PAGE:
Wednesday, January 21, 2015

Want To Use A Bright Paint Color On Your Wall? Learn From This Home Depot Ad

Flipping through decor magazines is a great way to find inspiration for your next room makeover, and the ads can be as illuminating as the articles. 

This Home Depot ad shows a great example of a successful way to use a bright color on your wall (here, a clear Caribbean-style teal) without having an over-powering room. 

The key? Nearly every other element in the room is neutral. Natural woven blinds, pale grey couch, Sisal rug, white trim, brown and gold tables… Aside from the couch pillows that tie directly to the wall color, even the accessories are gentler, more muted versions of the bright teal wall color. 

Understanding this balance is useful in two ways: If you are burdened with a bunch of beige furniture that you didn’t really want, using a vivid wall color is a great way to create a lively room without investing in new furniture. Or if you are starting from scratch in a room, you know that you can choose basic, neutral furniture and pair it with a personality-filled wall color that you can easily change down the road with the times, or your mood.

Have fun decorating, and here’s to being happy at home!

Monday, January 19, 2015

What To Learn From High End Design: It’s Okay To Swag Your Chandelier

If you live in a home where the right spot for your dining table is unfortunately not centered underneath the location for your ceiling fixture, you don’t necessarily have to pay for an electrician, drywaller,  and painter to come move it. As seen in the Dec/Jan issue of Gray Magazine, even in high-end design it’s okay to choose a light fixture with a cord or chain and swag it to meet your needs. 

A lot of my clients really worry that it will look cheap, messy, or half-done, but I have found that once the room is complete, there is enough to enjoy in the room that that extra bit of cord or chain is the last place your eye will look. 

The only limitation is that you’ll need to choose a fixture that hangs from a cord or chain, not fixed stems, and then you’ll have to make sure you anchor the hook or other swag system well into your ceiling to carry the weight of the fixture. Other than that, you have a faster, less-expensive solution that will leave you flexibility in the future if you decide to change up the room again, or stage it in a different way to sell.

Have fun choosing your new fixture, and here’s to being happy at home!

Friday, December 5, 2014

Give The Gift Of Getting Things Done!

This December, Blue City Monthly will be publishing a handy and timely article for this festive gift-giving season written by yours truly. We love getting to write about things we care about, and we love thoughtful gift-giving.

For those of you who are chomping at the bit to check a few gifts off your shopping list NOW, we decided to give you sneak peak - a teaser, if you will - of what you'll be able to find in Blue City Monthly's December issue. 

If you're ready to give thoughtful gifts that are personalized, clutter-free and can even reduce stress for the recipient, here are a few ideas to get your gift-giving juices flowing. Renters and homeowners alike have hefty to-do lists for their home. Why not choose holiday gifts that will help make that list easier to conquer for your loved ones? 

Idea #1: Gift Certificates to Home Improvement Stores
Know someone planning to retile their bathroom? Put a 10lb bag of grout in a gift bag (along with a return receipt) with a gift certificate to your local big box store to help fund the DIY project. The big bag of heavy grout will make them wonder until they open the gift, and the money will be well spent.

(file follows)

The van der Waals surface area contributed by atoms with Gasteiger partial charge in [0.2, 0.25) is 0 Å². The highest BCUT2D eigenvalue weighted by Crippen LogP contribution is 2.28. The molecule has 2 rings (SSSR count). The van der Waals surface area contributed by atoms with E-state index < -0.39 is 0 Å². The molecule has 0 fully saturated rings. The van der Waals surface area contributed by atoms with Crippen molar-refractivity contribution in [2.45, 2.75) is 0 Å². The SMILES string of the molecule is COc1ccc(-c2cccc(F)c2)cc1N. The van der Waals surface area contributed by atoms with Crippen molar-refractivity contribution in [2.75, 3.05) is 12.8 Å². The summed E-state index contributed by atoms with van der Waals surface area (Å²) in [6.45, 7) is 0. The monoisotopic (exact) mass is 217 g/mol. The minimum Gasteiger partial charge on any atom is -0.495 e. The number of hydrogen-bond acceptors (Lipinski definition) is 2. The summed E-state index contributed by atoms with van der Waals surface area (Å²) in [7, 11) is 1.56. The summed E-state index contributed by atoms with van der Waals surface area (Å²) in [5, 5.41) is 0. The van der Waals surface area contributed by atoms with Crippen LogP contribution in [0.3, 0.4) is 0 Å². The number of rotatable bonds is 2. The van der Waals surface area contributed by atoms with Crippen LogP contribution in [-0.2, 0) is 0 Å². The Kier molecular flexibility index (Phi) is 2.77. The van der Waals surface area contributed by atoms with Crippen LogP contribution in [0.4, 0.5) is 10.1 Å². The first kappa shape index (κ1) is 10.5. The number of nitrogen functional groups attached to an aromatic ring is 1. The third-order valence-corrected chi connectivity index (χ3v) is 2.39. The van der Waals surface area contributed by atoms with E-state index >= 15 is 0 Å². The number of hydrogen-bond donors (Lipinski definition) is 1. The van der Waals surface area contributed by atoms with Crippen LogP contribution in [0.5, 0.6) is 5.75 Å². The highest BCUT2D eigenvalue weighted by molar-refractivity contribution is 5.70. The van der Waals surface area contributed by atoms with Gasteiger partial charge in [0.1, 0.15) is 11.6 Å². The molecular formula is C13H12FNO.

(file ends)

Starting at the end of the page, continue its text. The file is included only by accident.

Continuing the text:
Idea #2: Window Cleaning
This is a favorite gift given by real estate agents to new homebuyers, and often that first year of homeownership was the last time the windows were professionally cleaned. A gift like professional window cleaning is exactly the kind of thing people won’t get themselves which makes it a luxury. Find a picture frame that looks like a window, tuck the gift certificate inside the frame for a clever presentation.

Bonus Idea #3: Chopped Wood
This one isn't even in the upcoming article, but came up while we were prepping this blog for you. Our fabulous intern mentioned the idea of having a cord of chopped wood delivered to your family members who might be a bit tired of prepping their own winter fire supplies - what an unexpected and lovely idea this might be for your snow-bound family! Want to see an amazingly efficient way to chop wood? Check out this video!

Any of these gifts can be services you offer yourself if you are handy and have the time. That makes the gift that much more personal and saves money, too. So, whether you find great professionals for these or offer yourself as the “honey-doer” for the day, think outside the gift of stuff this year, and help create happier, less stressful lives for those you love this holiday season.

For more gift ideas, check out Blue City Monthly or like them on Facebook.  

Happy gift-giving!

Friday, August 15, 2014

Claim Your Spot In The Sun: How Your Home Can Help You

A recent Tumblr image of "men taking up too much space on a train" caught my eye...  two men on a subway train, legs splayed out, penning in a tightly compressed, contained woman. I think it struck me as extra funny because I've had that "overflowing" experience with my husband on plane trips, his body spilling freely past his seat, me politely contained in my spot. I (affectionately) call him "Mr. Elbows". But aside from making me identify a cultural curiosity within my own marriage, that image also got me thinking about myself as a woman and how I make myself be seen and heard in the world.